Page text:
Build self-healing distributed systems with Spring Cloud

Meet the challenges of microservices and distributed computing with Netflix-forged components and familiar tools

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Spring Cloud has created an embedded Zuul proxy to ease the development of a very common use case where a UI application wants to proxy calls to one or more back-end services. This feature is convenient for a user interface to proxy to the back-end services it requires, avoiding the need to manage CORS (cross-origin resource sharing) and authentication concerns independently for all the back ends. An important application of the Zuul proxy is as an implementation of the API gateway pattern (Figure 7).

API gateway pattern

Figure 7: API gateway pattern

Spring Cloud has enhanced the embedded Zuul proxy to provide for automatic handling of file uploads, and with the addition of Spring Cloud Security can easily provide for OAuth2 SSO, as well as token relay to downstream services. Zuul uses Ribbon as its client and load balancer for all outbound requests. Ribbon’s dynamic server lists are normally populated from Eureka, but Spring Cloud is capable of populating them from other sources. The Spring Cloud Lattice project has demonstrated the ability to populate Ribbon’s server lists by polling Cloud Foundry Diego’s Receptor API.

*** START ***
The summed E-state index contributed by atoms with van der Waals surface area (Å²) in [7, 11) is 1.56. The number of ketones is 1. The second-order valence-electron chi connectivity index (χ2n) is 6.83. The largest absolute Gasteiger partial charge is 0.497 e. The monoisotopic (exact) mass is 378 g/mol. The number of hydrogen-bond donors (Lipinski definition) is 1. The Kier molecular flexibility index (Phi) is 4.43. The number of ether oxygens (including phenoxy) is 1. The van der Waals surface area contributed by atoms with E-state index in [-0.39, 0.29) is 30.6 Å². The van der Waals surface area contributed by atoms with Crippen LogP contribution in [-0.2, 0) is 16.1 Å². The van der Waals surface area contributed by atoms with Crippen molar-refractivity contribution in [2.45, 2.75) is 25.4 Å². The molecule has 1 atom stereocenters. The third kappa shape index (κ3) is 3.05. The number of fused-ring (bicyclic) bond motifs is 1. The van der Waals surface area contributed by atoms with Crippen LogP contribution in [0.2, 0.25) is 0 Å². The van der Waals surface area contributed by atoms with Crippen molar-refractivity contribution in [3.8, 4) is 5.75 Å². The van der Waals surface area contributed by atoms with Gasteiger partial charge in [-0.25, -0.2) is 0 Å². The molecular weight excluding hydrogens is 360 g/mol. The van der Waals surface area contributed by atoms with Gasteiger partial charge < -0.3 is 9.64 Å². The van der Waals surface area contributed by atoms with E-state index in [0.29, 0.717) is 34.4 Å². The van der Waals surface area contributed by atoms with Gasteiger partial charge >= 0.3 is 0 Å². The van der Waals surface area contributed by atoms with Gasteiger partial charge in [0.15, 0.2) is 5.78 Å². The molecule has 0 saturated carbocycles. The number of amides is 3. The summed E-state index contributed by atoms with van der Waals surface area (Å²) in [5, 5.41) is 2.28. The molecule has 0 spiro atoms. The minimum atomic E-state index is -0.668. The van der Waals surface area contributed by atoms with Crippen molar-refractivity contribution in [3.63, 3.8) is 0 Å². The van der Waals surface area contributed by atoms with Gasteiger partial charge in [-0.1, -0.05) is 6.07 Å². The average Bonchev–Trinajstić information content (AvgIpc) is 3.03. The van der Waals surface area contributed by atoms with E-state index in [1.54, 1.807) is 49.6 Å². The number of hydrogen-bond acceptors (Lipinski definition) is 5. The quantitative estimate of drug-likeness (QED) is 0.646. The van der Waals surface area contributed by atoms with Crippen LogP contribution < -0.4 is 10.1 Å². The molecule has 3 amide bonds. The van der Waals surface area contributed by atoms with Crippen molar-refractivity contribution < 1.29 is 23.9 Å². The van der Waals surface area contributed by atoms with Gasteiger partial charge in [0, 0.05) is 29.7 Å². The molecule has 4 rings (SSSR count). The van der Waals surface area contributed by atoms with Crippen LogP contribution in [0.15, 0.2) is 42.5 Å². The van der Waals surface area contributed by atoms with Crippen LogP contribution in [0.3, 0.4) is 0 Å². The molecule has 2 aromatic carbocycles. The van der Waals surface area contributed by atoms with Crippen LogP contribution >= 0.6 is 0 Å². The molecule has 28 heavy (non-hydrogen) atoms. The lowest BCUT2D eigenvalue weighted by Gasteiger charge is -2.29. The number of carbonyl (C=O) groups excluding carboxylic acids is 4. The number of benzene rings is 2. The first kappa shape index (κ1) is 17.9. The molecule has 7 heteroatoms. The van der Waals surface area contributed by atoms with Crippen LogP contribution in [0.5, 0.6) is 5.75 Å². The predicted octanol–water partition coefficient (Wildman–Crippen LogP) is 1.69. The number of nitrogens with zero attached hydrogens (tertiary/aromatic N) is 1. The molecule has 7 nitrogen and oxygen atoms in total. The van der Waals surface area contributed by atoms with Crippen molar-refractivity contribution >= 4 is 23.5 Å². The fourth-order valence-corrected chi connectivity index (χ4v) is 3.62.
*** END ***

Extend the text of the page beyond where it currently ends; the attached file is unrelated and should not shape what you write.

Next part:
Entering the world of microservices leads us straight into the world of distributed systems, and distributed systems don’t “just work.” Therefore, we must assume that the behavior and locations of the components of our system will constantly change, often in unpredictable ways. We’ve covered several boilerplate patterns than can help us address these challenges, as well as their implementations found in Netflix OSS and Spring Cloud. I invite you to try them out as you begin your quest to build systems that “run forever, self-heal, and scale.”

Matt Stine is a Cloud Foundry platform engineer at Pivotal. He is a 15-year veteran of the enterprise IT industry, with experience spanning numerous business domains. He currently specializes in helping customers achieve success with PaaS using Cloud Foundry and BOSH. Matt has spoken at conferences ranging from JavaOne to OSCON, is a regular speaker on the No Fluff Just Stuff tour, and serves as technical editor of NFJS, the Magazine. Matt is also the founder and past president of the Memphis/Mid-South Java User Group.

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